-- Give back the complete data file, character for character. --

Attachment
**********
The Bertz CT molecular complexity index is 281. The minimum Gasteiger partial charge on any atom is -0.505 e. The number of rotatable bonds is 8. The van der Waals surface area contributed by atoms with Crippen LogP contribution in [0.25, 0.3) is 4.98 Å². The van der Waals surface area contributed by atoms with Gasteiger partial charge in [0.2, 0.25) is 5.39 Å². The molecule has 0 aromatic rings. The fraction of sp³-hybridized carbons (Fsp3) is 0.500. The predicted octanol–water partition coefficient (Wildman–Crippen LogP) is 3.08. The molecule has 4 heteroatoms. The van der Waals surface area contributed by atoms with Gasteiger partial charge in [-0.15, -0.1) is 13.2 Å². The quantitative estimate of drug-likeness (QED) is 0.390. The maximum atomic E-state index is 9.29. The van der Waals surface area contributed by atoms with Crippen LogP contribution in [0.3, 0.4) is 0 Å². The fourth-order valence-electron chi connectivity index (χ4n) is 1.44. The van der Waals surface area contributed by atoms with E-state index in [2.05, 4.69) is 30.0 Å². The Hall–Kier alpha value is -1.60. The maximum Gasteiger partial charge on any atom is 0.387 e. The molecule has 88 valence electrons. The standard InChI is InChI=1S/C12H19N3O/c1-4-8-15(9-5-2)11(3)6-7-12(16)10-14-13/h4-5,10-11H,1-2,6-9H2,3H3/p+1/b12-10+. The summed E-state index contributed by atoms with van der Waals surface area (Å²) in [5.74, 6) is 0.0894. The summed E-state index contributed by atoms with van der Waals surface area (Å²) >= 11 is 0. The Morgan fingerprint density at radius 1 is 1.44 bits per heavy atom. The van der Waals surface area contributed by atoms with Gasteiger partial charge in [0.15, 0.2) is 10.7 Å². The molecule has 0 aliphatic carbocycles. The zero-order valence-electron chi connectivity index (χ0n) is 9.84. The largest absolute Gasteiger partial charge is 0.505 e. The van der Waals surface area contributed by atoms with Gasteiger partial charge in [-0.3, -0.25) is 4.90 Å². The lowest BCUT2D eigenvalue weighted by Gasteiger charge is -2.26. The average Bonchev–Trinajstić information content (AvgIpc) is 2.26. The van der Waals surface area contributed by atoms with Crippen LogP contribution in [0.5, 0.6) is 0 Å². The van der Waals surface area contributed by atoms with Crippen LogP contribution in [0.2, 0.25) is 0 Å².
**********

The Bertz CT molecular complexity index is 281. The minimum Gasteiger partial charge on any atom is -0.505 e. The number of rotatable bonds is 8. The van der Waals surface area contributed by atoms with Crippen LogP contribution in [0.25, 0.3) is 4.98 Å². The van der Waals surface area contributed by atoms with Gasteiger partial charge in [0.2, 0.25) is 5.39 Å². The molecule has 0 aromatic rings. The fraction of sp³-hybridized carbons (Fsp3) is 0.500. The predicted octanol–water partition coefficient (Wildman–Crippen LogP) is 3.08. The molecule has 4 heteroatoms. The van der Waals surface area contributed by atoms with Gasteiger partial charge in [-0.15, -0.1) is 13.2 Å². The quantitative estimate of drug-likeness (QED) is 0.390. The maximum atomic E-state index is 9.29. The van der Waals surface area contributed by atoms with Crippen LogP contribution in [0.3, 0.4) is 0 Å². The fourth-order valence-electron chi connectivity index (χ4n) is 1.44. The van der Waals surface area contributed by atoms with E-state index in [2.05, 4.69) is 30.0 Å². The Hall–Kier alpha value is -1.60. The maximum Gasteiger partial charge on any atom is 0.387 e. The molecule has 88 valence electrons. The standard InChI is InChI=1S/C12H19N3O/c1-4-8-15(9-5-2)11(3)6-7-12(16)10-14-13/h4-5,10-11H,1-2,6-9H2,3H3/p+1/b12-10+. The summed E-state index contributed by atoms with van der Waals surface area (Å²) in [5.74, 6) is 0.0894. The summed E-state index contributed by atoms with van der Waals surface area (Å²) >= 11 is 0. The Morgan fingerprint density at radius 1 is 1.44 bits per heavy atom. The van der Waals surface area contributed by atoms with Gasteiger partial charge in [0.15, 0.2) is 10.7 Å². The molecule has 0 aliphatic carbocycles. The zero-order valence-electron chi connectivity index (χ0n) is 9.84. The largest absolute Gasteiger partial charge is 0.505 e. The van der Waals surface area contributed by atoms with Gasteiger partial charge in [-0.3, -0.25) is 4.90 Å². The lowest BCUT2D eigenvalue weighted by Gasteiger charge is -2.26. The average Bonchev–Trinajstić information content (AvgIpc) is 2.26. The van der Waals surface area contributed by atoms with Crippen LogP contribution in [0.5, 0.6) is 0 Å². The van der Waals surface area contributed by atoms with Crippen LogP contribution in [0.2, 0.25) is 0 Å².